The interview can be deadly boring, highly pretentious, or an act of indulgence. And then again, the interview can be an intentional farce, a brilliant insult, or perhaps a knock down drag out brawl. Between Two Ferns, hosted by Zach Galafianakis, is a tour de force of sick humor, generally outraging its guests into sheer rage and confusion. In a dialogue with Bradley Cooper, after a series of insults and invasion into the actor’s personal space, the result is a hilarious slapfest, except the intent is neither clear nor malicious nor really funny, just beguiling.
The point is, an interview can take just about any direction you wish according to one’s threshold of nerve and audacity. An interview can be role-playing subterfuge, childish wordplay, terrifying embarrassment, or a dangerous clash of egos. Galafianakis seems to have mastered the whole range. He is pugnacious, self-deprecating, mean, clumsy, and outrageous. Take note of how he deftly slides himself under the skin of Sean Penn (who you don’t really mess with):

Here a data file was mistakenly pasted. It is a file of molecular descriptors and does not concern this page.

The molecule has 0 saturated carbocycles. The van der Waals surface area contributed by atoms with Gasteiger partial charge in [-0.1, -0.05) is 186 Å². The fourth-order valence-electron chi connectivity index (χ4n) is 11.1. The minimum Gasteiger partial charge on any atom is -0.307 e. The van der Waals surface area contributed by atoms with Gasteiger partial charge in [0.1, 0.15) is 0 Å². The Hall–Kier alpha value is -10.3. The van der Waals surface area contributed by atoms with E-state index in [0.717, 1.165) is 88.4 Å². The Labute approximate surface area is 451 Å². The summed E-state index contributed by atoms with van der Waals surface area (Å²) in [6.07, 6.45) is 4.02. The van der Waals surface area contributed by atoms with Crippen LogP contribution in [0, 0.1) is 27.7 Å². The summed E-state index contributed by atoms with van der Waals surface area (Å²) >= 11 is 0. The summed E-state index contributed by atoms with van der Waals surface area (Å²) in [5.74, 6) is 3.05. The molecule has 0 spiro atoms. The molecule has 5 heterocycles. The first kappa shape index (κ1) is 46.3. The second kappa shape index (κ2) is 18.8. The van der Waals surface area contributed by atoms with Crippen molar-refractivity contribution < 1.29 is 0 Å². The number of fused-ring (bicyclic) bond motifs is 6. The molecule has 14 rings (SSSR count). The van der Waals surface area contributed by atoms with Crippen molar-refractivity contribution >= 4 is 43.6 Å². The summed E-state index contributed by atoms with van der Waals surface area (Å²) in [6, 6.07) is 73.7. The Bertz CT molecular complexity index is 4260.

The interview can be an open form for whatever you imagine it to be, although you would think that anyone who lands an interview expects thoughtful questions about their work, their ambitions, their raison d’etre. Forget it about it. The interview doesn’t need to be an act of self-promotion or a marketing plug or even a triumph of character. In the case of Between Two Ferns, it can even be a total annihilation of self and identity, reducing the interviewee to a grimace or flat out bluster.
An interview can also be a foray into the unknown, an exchange of ideas, or even a nonsensical play of wit and creative dialogue. Best of all, the interview might take form as a performance, confusing everyone in it’s path.